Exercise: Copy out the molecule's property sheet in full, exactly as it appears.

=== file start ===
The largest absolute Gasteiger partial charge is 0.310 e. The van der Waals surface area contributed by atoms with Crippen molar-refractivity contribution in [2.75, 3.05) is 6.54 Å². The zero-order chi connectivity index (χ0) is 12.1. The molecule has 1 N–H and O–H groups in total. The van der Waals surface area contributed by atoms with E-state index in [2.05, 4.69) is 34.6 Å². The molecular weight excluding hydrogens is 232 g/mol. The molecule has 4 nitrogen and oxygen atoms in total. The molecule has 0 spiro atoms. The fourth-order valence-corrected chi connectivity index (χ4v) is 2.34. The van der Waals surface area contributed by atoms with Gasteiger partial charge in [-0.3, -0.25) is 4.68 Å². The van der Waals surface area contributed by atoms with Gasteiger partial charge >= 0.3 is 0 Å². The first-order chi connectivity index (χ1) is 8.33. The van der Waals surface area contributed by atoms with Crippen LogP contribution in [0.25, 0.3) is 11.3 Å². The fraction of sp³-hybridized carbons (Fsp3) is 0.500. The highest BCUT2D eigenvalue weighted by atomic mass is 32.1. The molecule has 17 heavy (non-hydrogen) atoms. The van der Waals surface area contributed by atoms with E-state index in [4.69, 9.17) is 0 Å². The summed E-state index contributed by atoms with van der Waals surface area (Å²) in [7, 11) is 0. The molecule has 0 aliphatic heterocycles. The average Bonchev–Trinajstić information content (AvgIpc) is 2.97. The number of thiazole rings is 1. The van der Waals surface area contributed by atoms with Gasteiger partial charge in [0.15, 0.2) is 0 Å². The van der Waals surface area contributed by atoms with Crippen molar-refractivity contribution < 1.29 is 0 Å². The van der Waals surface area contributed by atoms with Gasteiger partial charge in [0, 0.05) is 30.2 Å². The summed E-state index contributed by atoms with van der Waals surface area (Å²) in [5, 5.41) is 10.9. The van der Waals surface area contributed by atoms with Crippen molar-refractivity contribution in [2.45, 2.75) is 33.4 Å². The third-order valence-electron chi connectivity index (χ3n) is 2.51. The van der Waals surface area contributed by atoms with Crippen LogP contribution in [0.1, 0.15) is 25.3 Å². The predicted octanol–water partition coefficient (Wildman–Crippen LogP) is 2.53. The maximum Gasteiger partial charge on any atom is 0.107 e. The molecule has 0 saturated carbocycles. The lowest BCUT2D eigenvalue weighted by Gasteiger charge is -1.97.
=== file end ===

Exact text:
The largest absolute Gasteiger partial charge is 0.310 e. The van der Waals surface area contributed by atoms with Crippen molar-refractivity contribution in [2.75, 3.05) is 6.54 Å². The zero-order chi connectivity index (χ0) is 12.1. The molecule has 1 N–H and O–H groups in total. The van der Waals surface area contributed by atoms with E-state index in [2.05, 4.69) is 34.6 Å². The molecular weight excluding hydrogens is 232 g/mol. The molecule has 4 nitrogen and oxygen atoms in total. The molecule has 0 spiro atoms. The fourth-order valence-corrected chi connectivity index (χ4v) is 2.34. The van der Waals surface area contributed by atoms with Gasteiger partial charge in [-0.3, -0.25) is 4.68 Å². The van der Waals surface area contributed by atoms with Gasteiger partial charge >= 0.3 is 0 Å². The first-order chi connectivity index (χ1) is 8.33. The van der Waals surface area contributed by atoms with Crippen LogP contribution in [0.25, 0.3) is 11.3 Å². The fraction of sp³-hybridized carbons (Fsp3) is 0.500. The highest BCUT2D eigenvalue weighted by atomic mass is 32.1. The molecule has 17 heavy (non-hydrogen) atoms. The van der Waals surface area contributed by atoms with E-state index in [4.69, 9.17) is 0 Å². The summed E-state index contributed by atoms with van der Waals surface area (Å²) in [7, 11) is 0. The molecule has 0 aliphatic heterocycles. The average Bonchev–Trinajstić information content (AvgIpc) is 2.97. The number of thiazole rings is 1. The van der Waals surface area contributed by atoms with Gasteiger partial charge in [0.15, 0.2) is 0 Å². The van der Waals surface area contributed by atoms with Crippen molar-refractivity contribution < 1.29 is 0 Å². The van der Waals surface area contributed by atoms with Gasteiger partial charge in [0, 0.05) is 30.2 Å². The summed E-state index contributed by atoms with van der Waals surface area (Å²) in [5, 5.41) is 10.9. The van der Waals surface area contributed by atoms with Crippen molar-refractivity contribution in [2.45, 2.75) is 33.4 Å². The third-order valence-electron chi connectivity index (χ3n) is 2.51. The van der Waals surface area contributed by atoms with Crippen LogP contribution in [0.1, 0.15) is 25.3 Å². The predicted octanol–water partition coefficient (Wildman–Crippen LogP) is 2.53. The maximum Gasteiger partial charge on any atom is 0.107 e. The molecule has 0 saturated carbocycles. The lowest BCUT2D eigenvalue weighted by Gasteiger charge is -1.97.